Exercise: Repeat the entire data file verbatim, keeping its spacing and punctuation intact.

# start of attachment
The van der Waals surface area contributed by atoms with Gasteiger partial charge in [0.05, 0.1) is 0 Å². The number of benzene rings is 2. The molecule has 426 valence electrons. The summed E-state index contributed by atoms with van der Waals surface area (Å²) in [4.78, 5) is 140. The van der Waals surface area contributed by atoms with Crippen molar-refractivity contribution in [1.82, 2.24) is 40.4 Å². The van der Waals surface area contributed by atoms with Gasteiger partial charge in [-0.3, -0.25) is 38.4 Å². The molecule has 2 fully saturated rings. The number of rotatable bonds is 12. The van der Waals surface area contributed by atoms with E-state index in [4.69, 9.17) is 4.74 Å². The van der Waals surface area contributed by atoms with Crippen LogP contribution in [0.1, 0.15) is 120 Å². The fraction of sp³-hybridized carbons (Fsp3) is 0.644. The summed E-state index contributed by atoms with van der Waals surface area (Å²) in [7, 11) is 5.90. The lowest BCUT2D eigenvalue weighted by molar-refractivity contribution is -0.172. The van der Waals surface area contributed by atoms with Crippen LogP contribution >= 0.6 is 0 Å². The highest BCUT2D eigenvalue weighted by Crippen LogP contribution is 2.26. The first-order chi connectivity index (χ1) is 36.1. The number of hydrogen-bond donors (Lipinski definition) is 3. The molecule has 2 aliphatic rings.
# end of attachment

The van der Waals surface area contributed by atoms with Gasteiger partial charge in [0.05, 0.1) is 0 Å². The number of benzene rings is 2. The molecule has 426 valence electrons. The summed E-state index contributed by atoms with van der Waals surface area (Å²) in [4.78, 5) is 140. The van der Waals surface area contributed by atoms with Crippen molar-refractivity contribution in [1.82, 2.24) is 40.4 Å². The van der Waals surface area contributed by atoms with Gasteiger partial charge in [-0.3, -0.25) is 38.4 Å². The molecule has 2 fully saturated rings. The number of rotatable bonds is 12. The van der Waals surface area contributed by atoms with E-state index in [4.69, 9.17) is 4.74 Å². The van der Waals surface area contributed by atoms with Crippen LogP contribution in [0.1, 0.15) is 120 Å². The fraction of sp³-hybridized carbons (Fsp3) is 0.644. The summed E-state index contributed by atoms with van der Waals surface area (Å²) in [7, 11) is 5.90. The lowest BCUT2D eigenvalue weighted by molar-refractivity contribution is -0.172. The van der Waals surface area contributed by atoms with Crippen LogP contribution >= 0.6 is 0 Å². The highest BCUT2D eigenvalue weighted by Crippen LogP contribution is 2.26. The first-order chi connectivity index (χ1) is 36.1. The number of hydrogen-bond donors (Lipinski definition) is 3. The molecule has 2 aliphatic rings.